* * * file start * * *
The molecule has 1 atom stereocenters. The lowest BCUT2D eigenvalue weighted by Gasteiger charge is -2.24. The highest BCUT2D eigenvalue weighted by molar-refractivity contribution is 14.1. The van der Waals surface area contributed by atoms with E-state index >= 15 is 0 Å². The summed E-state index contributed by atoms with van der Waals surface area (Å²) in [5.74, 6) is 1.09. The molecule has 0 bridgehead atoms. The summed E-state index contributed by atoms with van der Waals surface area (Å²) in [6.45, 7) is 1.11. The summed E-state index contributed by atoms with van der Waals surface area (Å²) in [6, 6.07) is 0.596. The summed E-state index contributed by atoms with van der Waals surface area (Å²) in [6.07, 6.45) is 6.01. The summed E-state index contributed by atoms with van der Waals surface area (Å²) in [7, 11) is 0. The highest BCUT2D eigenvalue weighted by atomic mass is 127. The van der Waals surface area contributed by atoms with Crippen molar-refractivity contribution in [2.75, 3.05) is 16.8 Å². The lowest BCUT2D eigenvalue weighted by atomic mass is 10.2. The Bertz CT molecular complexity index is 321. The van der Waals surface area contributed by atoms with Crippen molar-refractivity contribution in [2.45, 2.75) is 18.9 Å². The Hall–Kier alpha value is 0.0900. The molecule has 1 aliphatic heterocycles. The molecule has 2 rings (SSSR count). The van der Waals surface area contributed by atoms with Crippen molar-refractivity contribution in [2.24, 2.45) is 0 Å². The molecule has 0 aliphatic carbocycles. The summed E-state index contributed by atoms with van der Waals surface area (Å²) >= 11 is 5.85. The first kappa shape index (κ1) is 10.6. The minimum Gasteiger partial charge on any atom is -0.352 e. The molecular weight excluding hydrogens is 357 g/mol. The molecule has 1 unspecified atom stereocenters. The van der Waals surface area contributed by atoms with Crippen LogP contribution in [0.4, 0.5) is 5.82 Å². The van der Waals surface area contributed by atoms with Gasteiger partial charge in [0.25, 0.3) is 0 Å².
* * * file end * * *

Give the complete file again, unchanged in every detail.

The molecule has 1 atom stereocenters. The lowest BCUT2D eigenvalue weighted by Gasteiger charge is -2.24. The highest BCUT2D eigenvalue weighted by molar-refractivity contribution is 14.1. The van der Waals surface area contributed by atoms with E-state index >= 15 is 0 Å². The summed E-state index contributed by atoms with van der Waals surface area (Å²) in [5.74, 6) is 1.09. The molecule has 0 bridgehead atoms. The summed E-state index contributed by atoms with van der Waals surface area (Å²) in [6.45, 7) is 1.11. The summed E-state index contributed by atoms with van der Waals surface area (Å²) in [6, 6.07) is 0.596. The summed E-state index contributed by atoms with van der Waals surface area (Å²) in [6.07, 6.45) is 6.01. The summed E-state index contributed by atoms with van der Waals surface area (Å²) in [7, 11) is 0. The highest BCUT2D eigenvalue weighted by atomic mass is 127. The van der Waals surface area contributed by atoms with Crippen molar-refractivity contribution in [2.75, 3.05) is 16.8 Å². The lowest BCUT2D eigenvalue weighted by atomic mass is 10.2. The Bertz CT molecular complexity index is 321. The van der Waals surface area contributed by atoms with Crippen molar-refractivity contribution in [2.45, 2.75) is 18.9 Å². The Hall–Kier alpha value is 0.0900. The molecule has 1 aliphatic heterocycles. The molecule has 2 rings (SSSR count). The van der Waals surface area contributed by atoms with Crippen molar-refractivity contribution in [2.24, 2.45) is 0 Å². The molecule has 0 aliphatic carbocycles. The summed E-state index contributed by atoms with van der Waals surface area (Å²) >= 11 is 5.85. The first kappa shape index (κ1) is 10.6. The minimum Gasteiger partial charge on any atom is -0.352 e. The molecular weight excluding hydrogens is 357 g/mol. The molecule has 1 unspecified atom stereocenters. The van der Waals surface area contributed by atoms with Crippen LogP contribution in [0.4, 0.5) is 5.82 Å². The van der Waals surface area contributed by atoms with Gasteiger partial charge in [0.25, 0.3) is 0 Å².